PARIS — The director of the Oxford County Emergency Management Agency said Friday that although residents should be aware of developments in the spread of Ebola, they should be more focused on how to prevent contracting the flu.
“All eyes are on Ebola, but the bigger worry right now is the flu,” Director Allyson Hill said.
Influenza can lead to hospitalization and sometimes death. It has already hit the midcoast area of Maine, she said.
Maine has had no known cases of Ebola.
Even with Thursday’s announcement that a doctor who recently returned to New York City after treating Ebola patients in West Africa tested positive for the virus, local emergency and health care workers say there is no immediate cause for concern.
Planning has been underway for the past several months in the Oxford Hills area to address Ebola, should the need arise, officials said.
Hill said she and scores of other emergency management officials, health care workers and first responders attended a workshop in Lewiston on Thursday to get the latest update on protocols for handling Ebola and other infectious diseases on a regional basis.
At Stephens Memorial Hospital in Norway, Timothy A. Churchill, president and CEO of Western Maine Health, said Friday that teams of senior leadership, physicians, infection prevention, EMS and clinical leaders have been meeting since July to prepare for what he called “the unlikely event” that the hospital is presented with an Ebola case.
In a statement released Friday, Churchill said the risk of a patient arriving at the hospital with the Ebola virus is low, but hospital staff have been working diligently to monitor and test their preparedness in the event that should happen.
“Stephens Memorial Hospital is fortunate to have the level of expertise and resources available to us, not only through our physicians, nursing, infection prevention and EMS staff, but also through Maine Medical Center, MaineHealth and the state Center for Disease Control and Prevention,” he said.
Churchill said educational sessions continue to be conducted with staff, including general Ebola education, employee forums and sessions to define roles and responsibilities, as well as drills on how to properly put on and take off personal protective equipment.
The concern over how to address the issue is not limited to health care workers.
Maine Education Commissioner Jim Rier advised Maine school administrators and others Thursday that some Maine educators traveled to Dallas last week to participate in an assessment conference.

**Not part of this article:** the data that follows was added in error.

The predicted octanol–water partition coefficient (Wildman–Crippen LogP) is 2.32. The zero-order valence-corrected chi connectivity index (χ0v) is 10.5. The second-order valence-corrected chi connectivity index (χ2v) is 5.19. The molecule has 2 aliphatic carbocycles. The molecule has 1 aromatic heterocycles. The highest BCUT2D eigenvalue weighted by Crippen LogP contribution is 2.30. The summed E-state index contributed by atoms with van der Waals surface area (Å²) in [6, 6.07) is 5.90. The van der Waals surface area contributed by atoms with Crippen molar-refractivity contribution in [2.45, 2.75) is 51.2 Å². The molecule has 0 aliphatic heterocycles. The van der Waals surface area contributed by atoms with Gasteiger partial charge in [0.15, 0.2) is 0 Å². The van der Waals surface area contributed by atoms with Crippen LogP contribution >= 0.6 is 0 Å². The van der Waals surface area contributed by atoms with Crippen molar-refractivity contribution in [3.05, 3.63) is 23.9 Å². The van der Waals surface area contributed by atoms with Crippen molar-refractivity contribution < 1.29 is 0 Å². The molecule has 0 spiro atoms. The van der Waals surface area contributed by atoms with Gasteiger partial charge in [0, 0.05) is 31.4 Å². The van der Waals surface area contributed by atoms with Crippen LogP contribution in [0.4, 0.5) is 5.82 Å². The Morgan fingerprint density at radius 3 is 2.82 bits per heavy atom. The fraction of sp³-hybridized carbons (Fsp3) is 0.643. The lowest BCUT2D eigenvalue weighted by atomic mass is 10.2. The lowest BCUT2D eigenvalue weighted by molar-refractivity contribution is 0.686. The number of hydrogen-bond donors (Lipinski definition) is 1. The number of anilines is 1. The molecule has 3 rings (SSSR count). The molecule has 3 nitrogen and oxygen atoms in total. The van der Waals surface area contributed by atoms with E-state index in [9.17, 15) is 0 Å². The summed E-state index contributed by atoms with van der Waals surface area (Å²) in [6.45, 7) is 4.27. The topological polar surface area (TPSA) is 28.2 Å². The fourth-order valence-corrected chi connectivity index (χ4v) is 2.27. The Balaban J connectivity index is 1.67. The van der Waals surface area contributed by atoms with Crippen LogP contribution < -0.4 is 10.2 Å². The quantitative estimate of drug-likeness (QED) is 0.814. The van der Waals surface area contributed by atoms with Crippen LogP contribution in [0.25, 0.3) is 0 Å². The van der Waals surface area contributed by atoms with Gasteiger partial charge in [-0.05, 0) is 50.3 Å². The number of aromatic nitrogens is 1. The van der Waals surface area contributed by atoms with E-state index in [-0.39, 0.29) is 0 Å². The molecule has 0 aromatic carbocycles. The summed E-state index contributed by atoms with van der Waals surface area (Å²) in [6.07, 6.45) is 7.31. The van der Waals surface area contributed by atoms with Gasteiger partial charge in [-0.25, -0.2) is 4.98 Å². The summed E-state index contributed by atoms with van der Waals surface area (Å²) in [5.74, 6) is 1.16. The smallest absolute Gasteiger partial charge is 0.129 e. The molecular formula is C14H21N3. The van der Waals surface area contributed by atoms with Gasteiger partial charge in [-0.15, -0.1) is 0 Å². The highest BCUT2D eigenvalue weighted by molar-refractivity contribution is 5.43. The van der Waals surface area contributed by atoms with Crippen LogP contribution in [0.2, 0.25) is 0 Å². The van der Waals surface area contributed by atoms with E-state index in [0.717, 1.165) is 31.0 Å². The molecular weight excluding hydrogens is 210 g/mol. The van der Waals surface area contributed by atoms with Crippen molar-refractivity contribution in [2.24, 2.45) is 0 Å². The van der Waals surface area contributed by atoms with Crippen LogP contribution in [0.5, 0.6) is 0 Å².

Rier said that given the national attention on Dallas because of the three confirmed cases of Ebola there, some people residing in the districts where the educators work have raised concerns. He told administrators that communication is key to calm any fears in the public.
“We all share a commitment to the health and safety of everyone in our school communities. While it is important we always take precautions to protect ourselves and our students from infectious diseases, it is also important to make sure communications by officials and the media increases awareness rather than anxiety,” he said in a statement to school administrators.
SAD 17 Superintendent Rick Colpitts said Friday that none of the SAD 17 educators attended the conference in Texas because the budget does not generally allow for out-of-state professional development, he said.
Colpitts said only one employee has been out of state recently on a work-related trip. That employee was recognized by the U.S. Department of Education as a Distinguished Principal in Washington, D.C., where no known cases of Ebola have been reported.
Rier said he reached out to school administrators with basic information from state and federal Centers for Disease and Prevention because of numerous inquiries from school leaders and to help them communicate more effectively with parents and the public.
On Friday, the Maine Center for Disease Control and Prevention launched a new website, www.maine.gov/ebola, to provide the latest information to health care providers and residents about guideline updates and developments regarding preparedness and response to potential suspected cases of Ebola.
The bottom line, Hill said, is that residents should be aware that protocols have been developed on a regional basis to address any Ebola diagnosis, but the likelihood that it will become a threat in Oxford Hills is minimal.
Her advice to concerned residents is simple: “Be as vigilant as you would to not contract the flu,” she said. “We’re in that season. This is the more common concern. Take typical flu precautions, be vigilant, pay attention, wash your hands often.”